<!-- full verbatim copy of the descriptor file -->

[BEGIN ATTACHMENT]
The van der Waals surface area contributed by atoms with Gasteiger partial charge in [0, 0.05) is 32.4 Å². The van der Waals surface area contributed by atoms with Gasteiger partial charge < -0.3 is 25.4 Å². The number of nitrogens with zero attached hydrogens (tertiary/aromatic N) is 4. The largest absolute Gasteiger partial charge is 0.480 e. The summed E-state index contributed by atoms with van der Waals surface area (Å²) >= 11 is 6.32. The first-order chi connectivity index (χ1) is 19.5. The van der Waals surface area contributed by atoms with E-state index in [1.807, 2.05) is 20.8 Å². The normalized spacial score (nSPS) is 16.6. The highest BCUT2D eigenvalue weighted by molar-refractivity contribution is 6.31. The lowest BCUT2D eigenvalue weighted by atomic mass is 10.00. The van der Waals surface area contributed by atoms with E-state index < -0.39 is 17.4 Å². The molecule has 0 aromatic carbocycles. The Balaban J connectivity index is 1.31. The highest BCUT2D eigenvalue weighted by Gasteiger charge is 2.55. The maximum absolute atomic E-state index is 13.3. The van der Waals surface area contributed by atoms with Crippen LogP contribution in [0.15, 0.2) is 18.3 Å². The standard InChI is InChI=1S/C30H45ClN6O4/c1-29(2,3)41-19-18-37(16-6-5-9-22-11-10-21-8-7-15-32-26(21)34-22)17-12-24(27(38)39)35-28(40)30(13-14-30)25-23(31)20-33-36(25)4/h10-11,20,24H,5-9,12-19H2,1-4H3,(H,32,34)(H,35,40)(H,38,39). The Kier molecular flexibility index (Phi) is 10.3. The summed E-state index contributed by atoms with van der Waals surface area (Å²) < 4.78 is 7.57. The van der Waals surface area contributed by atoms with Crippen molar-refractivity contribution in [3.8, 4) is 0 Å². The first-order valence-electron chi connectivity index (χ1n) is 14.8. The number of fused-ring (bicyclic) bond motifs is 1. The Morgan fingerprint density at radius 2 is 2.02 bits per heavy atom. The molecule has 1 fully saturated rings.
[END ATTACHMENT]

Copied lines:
The van der Waals surface area contributed by atoms with Gasteiger partial charge in [0, 0.05) is 32.4 Å². The van der Waals surface area contributed by atoms with Gasteiger partial charge < -0.3 is 25.4 Å². The number of nitrogens with zero attached hydrogens (tertiary/aromatic N) is 4. The largest absolute Gasteiger partial charge is 0.480 e. The summed E-state index contributed by atoms with van der Waals surface area (Å²) >= 11 is 6.32. The first-order chi connectivity index (χ1) is 19.5. The van der Waals surface area contributed by atoms with E-state index in [1.807, 2.05) is 20.8 Å². The normalized spacial score (nSPS) is 16.6. The highest BCUT2D eigenvalue weighted by molar-refractivity contribution is 6.31. The lowest BCUT2D eigenvalue weighted by atomic mass is 10.00. The van der Waals surface area contributed by atoms with E-state index < -0.39 is 17.4 Å². The molecule has 0 aromatic carbocycles. The Balaban J connectivity index is 1.31. The highest BCUT2D eigenvalue weighted by Gasteiger charge is 2.55. The maximum absolute atomic E-state index is 13.3. The van der Waals surface area contributed by atoms with Crippen LogP contribution in [0.15, 0.2) is 18.3 Å². The standard InChI is InChI=1S/C30H45ClN6O4/c1-29(2,3)41-19-18-37(16-6-5-9-22-11-10-21-8-7-15-32-26(21)34-22)17-12-24(27(38)39)35-28(40)30(13-14-30)25-23(31)20-33-36(25)4/h10-11,20,24H,5-9,12-19H2,1-4H3,(H,32,34)(H,35,40)(H,38,39). The Kier molecular flexibility index (Phi) is 10.3. The summed E-state index contributed by atoms with van der Waals surface area (Å²) < 4.78 is 7.57. The van der Waals surface area contributed by atoms with Crippen molar-refractivity contribution in [3.8, 4) is 0 Å². The first-order valence-electron chi connectivity index (χ1n) is 14.8. The number of fused-ring (bicyclic) bond motifs is 1. The Morgan fingerprint density at radius 2 is 2.02 bits per heavy atom. The molecule has 1 fully saturated rings.